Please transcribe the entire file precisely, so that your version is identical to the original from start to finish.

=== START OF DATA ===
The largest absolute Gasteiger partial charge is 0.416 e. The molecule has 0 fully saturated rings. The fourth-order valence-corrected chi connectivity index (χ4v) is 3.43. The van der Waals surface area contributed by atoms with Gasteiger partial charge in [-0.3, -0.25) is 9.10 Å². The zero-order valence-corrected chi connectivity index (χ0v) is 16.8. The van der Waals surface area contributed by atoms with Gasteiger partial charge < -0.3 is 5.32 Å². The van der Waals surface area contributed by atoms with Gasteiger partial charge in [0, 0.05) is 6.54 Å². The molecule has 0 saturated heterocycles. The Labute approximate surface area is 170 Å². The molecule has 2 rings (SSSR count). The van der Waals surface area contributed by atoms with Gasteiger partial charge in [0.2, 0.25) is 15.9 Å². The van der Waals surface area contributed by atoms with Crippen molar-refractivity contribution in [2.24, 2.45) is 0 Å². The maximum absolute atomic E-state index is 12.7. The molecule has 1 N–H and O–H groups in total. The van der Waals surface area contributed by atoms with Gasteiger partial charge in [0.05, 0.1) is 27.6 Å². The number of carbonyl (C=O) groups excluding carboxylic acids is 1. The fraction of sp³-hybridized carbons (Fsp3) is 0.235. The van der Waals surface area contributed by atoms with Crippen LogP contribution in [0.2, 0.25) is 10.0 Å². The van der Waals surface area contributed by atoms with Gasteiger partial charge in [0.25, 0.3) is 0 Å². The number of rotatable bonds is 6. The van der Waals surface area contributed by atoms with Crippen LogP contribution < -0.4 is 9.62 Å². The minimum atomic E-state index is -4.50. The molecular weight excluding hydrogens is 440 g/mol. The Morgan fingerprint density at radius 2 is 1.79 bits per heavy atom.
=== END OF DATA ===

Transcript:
The largest absolute Gasteiger partial charge is 0.416 e. The molecule has 0 fully saturated rings. The fourth-order valence-corrected chi connectivity index (χ4v) is 3.43. The van der Waals surface area contributed by atoms with Gasteiger partial charge in [-0.3, -0.25) is 9.10 Å². The zero-order valence-corrected chi connectivity index (χ0v) is 16.8. The van der Waals surface area contributed by atoms with Gasteiger partial charge < -0.3 is 5.32 Å². The van der Waals surface area contributed by atoms with Gasteiger partial charge in [0, 0.05) is 6.54 Å². The molecule has 0 saturated heterocycles. The Labute approximate surface area is 170 Å². The molecule has 2 rings (SSSR count). The van der Waals surface area contributed by atoms with Gasteiger partial charge in [0.2, 0.25) is 15.9 Å². The van der Waals surface area contributed by atoms with Crippen molar-refractivity contribution in [2.24, 2.45) is 0 Å². The maximum absolute atomic E-state index is 12.7. The molecule has 1 N–H and O–H groups in total. The van der Waals surface area contributed by atoms with Gasteiger partial charge in [0.05, 0.1) is 27.6 Å². The number of carbonyl (C=O) groups excluding carboxylic acids is 1. The fraction of sp³-hybridized carbons (Fsp3) is 0.235. The van der Waals surface area contributed by atoms with Crippen LogP contribution in [0.2, 0.25) is 10.0 Å². The van der Waals surface area contributed by atoms with Gasteiger partial charge in [0.25, 0.3) is 0 Å². The number of rotatable bonds is 6. The van der Waals surface area contributed by atoms with Crippen LogP contribution < -0.4 is 9.62 Å². The minimum atomic E-state index is -4.50. The molecular weight excluding hydrogens is 440 g/mol. The Morgan fingerprint density at radius 2 is 1.79 bits per heavy atom.